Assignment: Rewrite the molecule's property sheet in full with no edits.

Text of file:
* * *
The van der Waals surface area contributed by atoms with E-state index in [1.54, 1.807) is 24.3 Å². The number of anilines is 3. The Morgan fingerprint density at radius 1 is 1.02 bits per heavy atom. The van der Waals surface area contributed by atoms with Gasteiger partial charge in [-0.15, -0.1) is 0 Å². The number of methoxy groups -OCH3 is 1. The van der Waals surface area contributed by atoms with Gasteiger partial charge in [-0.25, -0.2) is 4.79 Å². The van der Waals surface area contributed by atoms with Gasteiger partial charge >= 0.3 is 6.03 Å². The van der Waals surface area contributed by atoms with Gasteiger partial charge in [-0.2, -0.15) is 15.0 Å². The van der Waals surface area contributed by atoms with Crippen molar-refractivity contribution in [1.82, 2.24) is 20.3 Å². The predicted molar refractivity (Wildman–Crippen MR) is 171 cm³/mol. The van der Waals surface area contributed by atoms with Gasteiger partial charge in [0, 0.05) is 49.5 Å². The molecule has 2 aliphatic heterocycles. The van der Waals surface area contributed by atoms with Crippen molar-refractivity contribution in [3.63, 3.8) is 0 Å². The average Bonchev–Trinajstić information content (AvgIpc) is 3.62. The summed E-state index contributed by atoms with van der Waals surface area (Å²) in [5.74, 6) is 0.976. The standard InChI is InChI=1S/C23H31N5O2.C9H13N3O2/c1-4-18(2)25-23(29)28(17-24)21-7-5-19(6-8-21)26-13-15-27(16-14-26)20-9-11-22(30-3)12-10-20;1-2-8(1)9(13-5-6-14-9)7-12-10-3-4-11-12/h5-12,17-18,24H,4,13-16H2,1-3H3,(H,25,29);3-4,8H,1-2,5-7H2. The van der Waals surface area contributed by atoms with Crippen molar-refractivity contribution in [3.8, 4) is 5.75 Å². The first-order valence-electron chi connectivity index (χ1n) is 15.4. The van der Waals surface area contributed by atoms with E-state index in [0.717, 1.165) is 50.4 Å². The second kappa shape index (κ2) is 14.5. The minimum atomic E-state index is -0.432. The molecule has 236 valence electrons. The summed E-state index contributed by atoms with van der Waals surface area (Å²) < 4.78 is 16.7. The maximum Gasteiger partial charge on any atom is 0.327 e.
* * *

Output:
The van der Waals surface area contributed by atoms with E-state index in [1.54, 1.807) is 24.3 Å². The number of anilines is 3. The Morgan fingerprint density at radius 1 is 1.02 bits per heavy atom. The van der Waals surface area contributed by atoms with Gasteiger partial charge in [-0.15, -0.1) is 0 Å². The number of methoxy groups -OCH3 is 1. The van der Waals surface area contributed by atoms with Gasteiger partial charge in [-0.25, -0.2) is 4.79 Å². The van der Waals surface area contributed by atoms with Gasteiger partial charge >= 0.3 is 6.03 Å². The van der Waals surface area contributed by atoms with Gasteiger partial charge in [-0.2, -0.15) is 15.0 Å². The van der Waals surface area contributed by atoms with Crippen molar-refractivity contribution in [1.82, 2.24) is 20.3 Å². The predicted molar refractivity (Wildman–Crippen MR) is 171 cm³/mol. The van der Waals surface area contributed by atoms with Gasteiger partial charge in [0, 0.05) is 49.5 Å². The molecule has 2 aliphatic heterocycles. The van der Waals surface area contributed by atoms with Crippen molar-refractivity contribution in [3.63, 3.8) is 0 Å². The average Bonchev–Trinajstić information content (AvgIpc) is 3.62. The summed E-state index contributed by atoms with van der Waals surface area (Å²) in [5.74, 6) is 0.976. The standard InChI is InChI=1S/C23H31N5O2.C9H13N3O2/c1-4-18(2)25-23(29)28(17-24)21-7-5-19(6-8-21)26-13-15-27(16-14-26)20-9-11-22(30-3)12-10-20;1-2-8(1)9(13-5-6-14-9)7-12-10-3-4-11-12/h5-12,17-18,24H,4,13-16H2,1-3H3,(H,25,29);3-4,8H,1-2,5-7H2. The van der Waals surface area contributed by atoms with Crippen molar-refractivity contribution in [3.8, 4) is 5.75 Å². The first-order valence-electron chi connectivity index (χ1n) is 15.4. The van der Waals surface area contributed by atoms with E-state index in [0.717, 1.165) is 50.4 Å². The second kappa shape index (κ2) is 14.5. The minimum atomic E-state index is -0.432. The molecule has 236 valence electrons. The summed E-state index contributed by atoms with van der Waals surface area (Å²) < 4.78 is 16.7. The maximum Gasteiger partial charge on any atom is 0.327 e.